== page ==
John M. Coffee

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John Main Coffee
Coffee as depicted in the Pictorial Directory of the 79th Congress
Member of the U.S. House of Representatives
from Washington's 6th district
In office
January 3, 1937 – January 3, 1947
Preceded byWesley Lloyd
Succeeded byThor C. Tollefson
Personal details
Born(1897-01-23)January 23, 1897
Tacoma, Washington, U.S.
DiedJune 2, 1983(1983-06-02) (aged 86)
Political partyDemocratic

John Main Coffee (January 23, 1897 – June 2, 1983) was a U.S. Representative from Washington.


John Coffee was born in Tacoma, Washington and attended the public schools. He then attended the University of Washington in Seattle, earning an A.B. and LL.B., 1920 and graduated from the law department of Yale Law School, J.D., in 1921.

He was admitted to the bar in 1922 and commenced practice as a lawyer in Tacoma, Washington.

Public service[edit]

John M. Coffee

In 1922, Coffee was appointed Secretary to United States Senator C.C. Dill until 1924. He then became Secretary of the Advisory Board of the National Recovery Administration, 1933-1935.

Coffee also served as Appraiser and examiner of Pierce County, Washington for the State Inheritance Tax and Escheat Division from 1933 to 1936 as well as Civil service commissioner for Tacoma, Washington, in 1936.


Coffee was elected to the U.S. House of Representatives in 1936 as a Democrat and served in Seventy-fifth and to the four succeeding Congresses (January 3, 1937 – January 3, 1947).

On August 13, 1937, Rep. Coffee introduced a bill to create a permanent Federal Bureau of Fine Arts with six departments: theatre, dance, music, literature, graphic and plastic arts, and architecture and decoration. A similar bill was introduced in the Senate by Florida Senator Claude Pepper. Opera singer Lawrence Tibbett chaired a citizens' committee promoting the bill, which was supported by Robert Montgomery, Theodore Dreiser, Lillian Gish, Martha Graham, Rockwell Kent, Hendrik Willem van Loon, and Sherwood Anderson, among others.[1] Frank Lloyd Wright also supported the bill.[2] The bill was opposed by sculptor Gutzon Borglum and composer Walter Damrosch.[3] The Fine Arts Federation of New York called the bill an attempt to unionize artists, warning that it would sap their creative spirit, and the advent of World War II led to its abandonment.[4]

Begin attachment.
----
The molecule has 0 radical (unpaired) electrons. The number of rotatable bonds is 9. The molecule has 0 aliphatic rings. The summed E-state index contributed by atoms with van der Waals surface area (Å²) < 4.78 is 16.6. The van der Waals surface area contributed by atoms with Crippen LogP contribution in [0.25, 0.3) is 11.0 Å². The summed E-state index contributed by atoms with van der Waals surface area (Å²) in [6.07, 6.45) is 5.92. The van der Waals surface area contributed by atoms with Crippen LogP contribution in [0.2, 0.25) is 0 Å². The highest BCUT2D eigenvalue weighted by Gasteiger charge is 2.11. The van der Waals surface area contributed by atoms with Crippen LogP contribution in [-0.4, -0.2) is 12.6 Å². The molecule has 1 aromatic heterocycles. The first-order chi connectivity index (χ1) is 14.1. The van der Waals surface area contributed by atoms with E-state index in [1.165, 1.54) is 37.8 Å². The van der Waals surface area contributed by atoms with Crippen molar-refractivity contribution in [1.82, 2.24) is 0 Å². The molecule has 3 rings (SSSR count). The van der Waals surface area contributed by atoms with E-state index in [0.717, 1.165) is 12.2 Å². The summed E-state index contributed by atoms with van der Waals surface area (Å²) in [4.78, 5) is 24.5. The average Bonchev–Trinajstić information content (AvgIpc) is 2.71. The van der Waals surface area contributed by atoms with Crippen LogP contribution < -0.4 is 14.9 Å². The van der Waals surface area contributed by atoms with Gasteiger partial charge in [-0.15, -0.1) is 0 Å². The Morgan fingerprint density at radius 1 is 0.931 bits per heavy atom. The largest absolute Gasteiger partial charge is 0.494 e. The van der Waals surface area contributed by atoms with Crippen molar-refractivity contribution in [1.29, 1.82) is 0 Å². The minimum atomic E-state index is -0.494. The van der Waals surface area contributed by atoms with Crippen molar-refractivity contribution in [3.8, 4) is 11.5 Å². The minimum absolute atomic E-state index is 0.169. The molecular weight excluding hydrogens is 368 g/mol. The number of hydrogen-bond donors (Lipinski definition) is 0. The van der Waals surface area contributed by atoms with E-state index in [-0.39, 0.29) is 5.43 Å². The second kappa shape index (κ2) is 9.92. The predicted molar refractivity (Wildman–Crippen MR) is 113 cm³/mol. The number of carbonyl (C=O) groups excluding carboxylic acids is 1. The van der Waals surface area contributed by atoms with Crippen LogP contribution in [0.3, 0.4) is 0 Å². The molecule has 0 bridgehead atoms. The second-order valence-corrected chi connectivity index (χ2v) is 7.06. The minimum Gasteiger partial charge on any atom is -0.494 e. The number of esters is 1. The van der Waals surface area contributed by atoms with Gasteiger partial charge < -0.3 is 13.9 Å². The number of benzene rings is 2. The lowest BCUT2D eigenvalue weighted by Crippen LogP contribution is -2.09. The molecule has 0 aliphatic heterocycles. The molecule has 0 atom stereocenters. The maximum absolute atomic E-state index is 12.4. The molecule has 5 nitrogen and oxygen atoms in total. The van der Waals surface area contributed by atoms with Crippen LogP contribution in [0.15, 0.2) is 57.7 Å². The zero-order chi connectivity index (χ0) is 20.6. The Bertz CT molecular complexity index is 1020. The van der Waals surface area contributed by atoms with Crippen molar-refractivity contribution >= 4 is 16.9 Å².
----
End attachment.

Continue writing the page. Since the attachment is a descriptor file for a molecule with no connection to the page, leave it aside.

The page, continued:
In 1946 it was revealed during the Garsson/May investigation that Coffee had accepted a $2500 check from a Tacoma contractor in 1941 and failed to list it as a campaign contribution. Coffee promised not to accept such gifts in the future.[5]

Coffee was an unsuccessful candidate for reelection in 1946 to the Eightieth Congress when he was defeated by Republican Thor Tollefson. Coffee would also run losing races in 1950 for the Eighty-second Congress and in 1958 to the Eighty-sixth Congress.


Coffee then became a practicing attorney in Tacoma, Washington, until his death in June 1983.

John Main Coffee Jr.[edit]

Coffee's son, John Main Coffee Jr. (November 20, 1928 – May 8, 2012), was a Unitarian minister and a longtime professor of history at Emerson College in Boston, Massachusetts, and coauthored A Century of Eloquence: the history of Emerson College, 1880-1980. He was also editor of The Fare Box, a publication from the American Vecturist Association.[6]


  • United States Congress. "John M. Coffee (id: C000584)". Biographical Directory of the United States Congress.
  1. ^ "A Federal Bureau... of Fine Arts," City of Destiny, Winter 1938, p. 3.
  2. ^ John Franklin White, Art in Action: American Art Centers and the New Deal, (Scarecrow Press, 1987), p. 120.
  3. ^ "Sculptor Gutzon Borglum (center left) and composer Walter Damrosch (center right) discussing their opposition to the creation of a Federal Bureau of Fine Arts with Senator Claude Pepper (left) and Senator Allen J. Ellender (right)". Library of Congress.
  4. ^ James T. Bennett, Subsidizing Culture: Taxpayer Enrichment of the Creative Class (Routledge, 2017), pp. 51ff.
  5. ^ Gunther, John (1947). Inside U.S.A. New York, London: Harper & Brothers. pp. 99–100.
  6. ^ Rhea Becker and Amanda Jenkins (May 16, 2012). "Emerson mourns the loss of Rev. John Coffee". Emerson College Today. Emerson College. Retrieved June 16, 2012.

External links[edit]

U.S. House of Representatives
Preceded by Member of the U.S. House of Representatives
from Washington's 6th congressional district

Succeeded by

Public Domain This article incorporates public domain material from the Biographical Directory of the United States Congress.